JAPANESE CUSTOMER/ASSOCIATE MEETING

The following are some practical steps that you can take to facilitate communications at business meetings with Japanese customers or business accociates.

1. VERBAL COMMUNICATIONS

Most Japanese speak English with varying degrees of skill ranging from fluency to just basic phrases. However, it is important to remember that English is the second language of any Japanese person with whom you will be communicating, and you should always make allowances for this. Of course, the surest way to guarantee clear communications is to hire a skilled interpreter. However, if an interpreter is not available, or you don't have the budget to hire one, the following are some simple and practical steps that you can take to faciliate verbal communications: speak slowly, avoid colloquialisms, use simple words and short sentences, use visual aids when at all possible (if you don't have slides, use the whiteboard).



2. FORMAL PRESENTATIONS

The same simple and practical steps as described above apply here, too. Again, speak slowly, avoid colloquialisms, use simple words and short sentences, and use visual aids. If possible, augment your slides with Japanese translations under the English text (if you don't do this for the full presentation, try to do it for the key points).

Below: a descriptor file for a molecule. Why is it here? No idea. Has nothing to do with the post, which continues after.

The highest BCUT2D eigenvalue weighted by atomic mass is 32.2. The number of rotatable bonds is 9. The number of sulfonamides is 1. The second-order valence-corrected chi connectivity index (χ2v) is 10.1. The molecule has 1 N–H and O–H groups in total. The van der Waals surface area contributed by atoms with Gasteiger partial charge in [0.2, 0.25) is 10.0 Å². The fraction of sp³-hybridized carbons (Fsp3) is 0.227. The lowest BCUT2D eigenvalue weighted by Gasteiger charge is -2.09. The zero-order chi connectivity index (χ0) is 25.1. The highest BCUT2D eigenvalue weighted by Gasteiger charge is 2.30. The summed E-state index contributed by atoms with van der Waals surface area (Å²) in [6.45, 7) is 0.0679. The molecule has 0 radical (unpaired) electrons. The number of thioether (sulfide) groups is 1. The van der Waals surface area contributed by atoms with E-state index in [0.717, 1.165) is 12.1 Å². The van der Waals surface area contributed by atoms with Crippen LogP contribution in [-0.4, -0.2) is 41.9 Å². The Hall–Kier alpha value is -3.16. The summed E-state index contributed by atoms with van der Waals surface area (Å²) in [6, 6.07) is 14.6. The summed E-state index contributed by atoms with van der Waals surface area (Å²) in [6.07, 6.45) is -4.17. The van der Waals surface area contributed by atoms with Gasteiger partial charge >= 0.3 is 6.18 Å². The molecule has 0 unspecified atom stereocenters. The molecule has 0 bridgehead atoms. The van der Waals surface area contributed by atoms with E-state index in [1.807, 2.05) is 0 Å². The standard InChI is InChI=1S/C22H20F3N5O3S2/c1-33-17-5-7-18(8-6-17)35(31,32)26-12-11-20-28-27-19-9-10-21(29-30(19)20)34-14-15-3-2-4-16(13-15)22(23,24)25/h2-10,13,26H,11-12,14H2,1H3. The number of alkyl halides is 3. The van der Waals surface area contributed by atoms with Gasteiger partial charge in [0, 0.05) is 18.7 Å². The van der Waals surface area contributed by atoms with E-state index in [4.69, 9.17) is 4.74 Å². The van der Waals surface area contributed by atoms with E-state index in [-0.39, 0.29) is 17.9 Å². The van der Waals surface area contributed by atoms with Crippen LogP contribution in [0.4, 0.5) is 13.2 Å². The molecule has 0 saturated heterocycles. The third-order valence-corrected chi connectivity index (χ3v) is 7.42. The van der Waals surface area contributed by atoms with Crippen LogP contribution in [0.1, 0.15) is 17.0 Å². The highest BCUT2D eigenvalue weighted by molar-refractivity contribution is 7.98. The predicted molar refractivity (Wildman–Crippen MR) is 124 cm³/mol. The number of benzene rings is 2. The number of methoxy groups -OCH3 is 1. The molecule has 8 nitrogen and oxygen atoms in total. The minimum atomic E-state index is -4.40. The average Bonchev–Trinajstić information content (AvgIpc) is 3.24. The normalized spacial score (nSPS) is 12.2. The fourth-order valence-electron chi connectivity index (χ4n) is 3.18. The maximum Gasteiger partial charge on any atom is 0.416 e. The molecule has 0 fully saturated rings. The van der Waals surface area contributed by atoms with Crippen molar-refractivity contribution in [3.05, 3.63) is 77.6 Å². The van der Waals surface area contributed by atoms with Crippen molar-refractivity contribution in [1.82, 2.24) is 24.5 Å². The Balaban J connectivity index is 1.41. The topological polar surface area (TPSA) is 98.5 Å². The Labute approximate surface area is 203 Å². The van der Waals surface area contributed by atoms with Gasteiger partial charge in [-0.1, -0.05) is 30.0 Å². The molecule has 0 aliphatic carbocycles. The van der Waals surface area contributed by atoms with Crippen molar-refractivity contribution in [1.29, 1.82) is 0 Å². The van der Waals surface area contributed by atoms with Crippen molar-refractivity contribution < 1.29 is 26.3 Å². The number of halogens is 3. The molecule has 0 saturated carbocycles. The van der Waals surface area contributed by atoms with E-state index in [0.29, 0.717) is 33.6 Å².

3. USE OF INTERPRETERS

A competent interpreter can certainly faciliate communications at meetings and presentations.
Professional interpreters can be somewhat expensive, so make sure you get your money's worth by asking the language service company to arrange for you to be able to speak directly with the interpreter that they will be assigning to you.
First, call the interpreter and make sure that they can communicate with you effectively over the phone in English, also ask about their experience in interpreting for meetings that covered subject material such as you will be covering in your meeting or presentation. If you're comfortable with the interpreter, make sure to send them the materials you will be covering at the meeting or presentation at least a few days in advance. This way, they can review the materials and ask you for any necessary clarifications in advance. This may cost you a little more, but it will insure that the interpreter is fully prepared and that your meeting or presentation goes smoothly.
To get even more out of the interpreter, brief them in advance about the key message(s) you want to convey and your key goals and objectives for the meeting or presentation. Have the interpreter clearly specify these at the beginning of the meeting and reiterate them at the end. Also, after the meeting or presentation, have the interpreter debrief you about any non-verbal communications, or side conversations in Japanese, that reflected your Japanese audience's attitude or conclusions towards your key message(s) and key goals and objectives.



 
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